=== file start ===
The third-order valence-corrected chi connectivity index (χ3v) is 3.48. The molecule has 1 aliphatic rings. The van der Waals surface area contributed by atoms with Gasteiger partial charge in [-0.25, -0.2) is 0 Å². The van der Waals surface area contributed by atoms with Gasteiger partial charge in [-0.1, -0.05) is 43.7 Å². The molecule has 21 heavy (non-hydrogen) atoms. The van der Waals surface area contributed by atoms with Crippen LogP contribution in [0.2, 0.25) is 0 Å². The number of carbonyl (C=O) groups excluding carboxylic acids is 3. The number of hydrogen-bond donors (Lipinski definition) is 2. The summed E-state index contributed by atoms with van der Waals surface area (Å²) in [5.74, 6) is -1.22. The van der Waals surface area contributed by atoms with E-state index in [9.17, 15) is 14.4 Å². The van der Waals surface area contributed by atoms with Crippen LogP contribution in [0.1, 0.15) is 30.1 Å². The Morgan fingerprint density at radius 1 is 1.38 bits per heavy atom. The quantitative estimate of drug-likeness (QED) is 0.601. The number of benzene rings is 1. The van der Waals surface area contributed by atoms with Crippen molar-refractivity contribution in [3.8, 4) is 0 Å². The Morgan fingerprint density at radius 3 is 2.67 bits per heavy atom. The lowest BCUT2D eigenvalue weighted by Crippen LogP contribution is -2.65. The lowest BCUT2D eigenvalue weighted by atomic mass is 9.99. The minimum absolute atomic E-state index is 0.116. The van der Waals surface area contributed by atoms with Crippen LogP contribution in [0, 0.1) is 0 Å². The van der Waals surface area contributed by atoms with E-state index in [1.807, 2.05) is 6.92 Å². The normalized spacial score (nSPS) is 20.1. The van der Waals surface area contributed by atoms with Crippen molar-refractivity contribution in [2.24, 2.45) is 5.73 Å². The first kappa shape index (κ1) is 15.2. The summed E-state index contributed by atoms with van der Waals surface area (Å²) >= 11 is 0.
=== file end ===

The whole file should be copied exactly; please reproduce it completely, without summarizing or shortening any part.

The third-order valence-corrected chi connectivity index (χ3v) is 3.48. The molecule has 1 aliphatic rings. The van der Waals surface area contributed by atoms with Gasteiger partial charge in [-0.25, -0.2) is 0 Å². The van der Waals surface area contributed by atoms with Gasteiger partial charge in [-0.1, -0.05) is 43.7 Å². The molecule has 21 heavy (non-hydrogen) atoms. The van der Waals surface area contributed by atoms with Crippen LogP contribution in [0.2, 0.25) is 0 Å². The number of carbonyl (C=O) groups excluding carboxylic acids is 3. The number of hydrogen-bond donors (Lipinski definition) is 2. The summed E-state index contributed by atoms with van der Waals surface area (Å²) in [5.74, 6) is -1.22. The van der Waals surface area contributed by atoms with E-state index in [9.17, 15) is 14.4 Å². The van der Waals surface area contributed by atoms with Crippen LogP contribution in [0.1, 0.15) is 30.1 Å². The Morgan fingerprint density at radius 1 is 1.38 bits per heavy atom. The quantitative estimate of drug-likeness (QED) is 0.601. The number of benzene rings is 1. The van der Waals surface area contributed by atoms with Crippen molar-refractivity contribution in [3.8, 4) is 0 Å². The Morgan fingerprint density at radius 3 is 2.67 bits per heavy atom. The lowest BCUT2D eigenvalue weighted by Crippen LogP contribution is -2.65. The lowest BCUT2D eigenvalue weighted by atomic mass is 9.99. The minimum absolute atomic E-state index is 0.116. The van der Waals surface area contributed by atoms with Crippen LogP contribution in [0, 0.1) is 0 Å². The van der Waals surface area contributed by atoms with E-state index in [1.807, 2.05) is 6.92 Å². The normalized spacial score (nSPS) is 20.1. The van der Waals surface area contributed by atoms with Crippen molar-refractivity contribution in [2.24, 2.45) is 5.73 Å². The first kappa shape index (κ1) is 15.2. The summed E-state index contributed by atoms with van der Waals surface area (Å²) >= 11 is 0.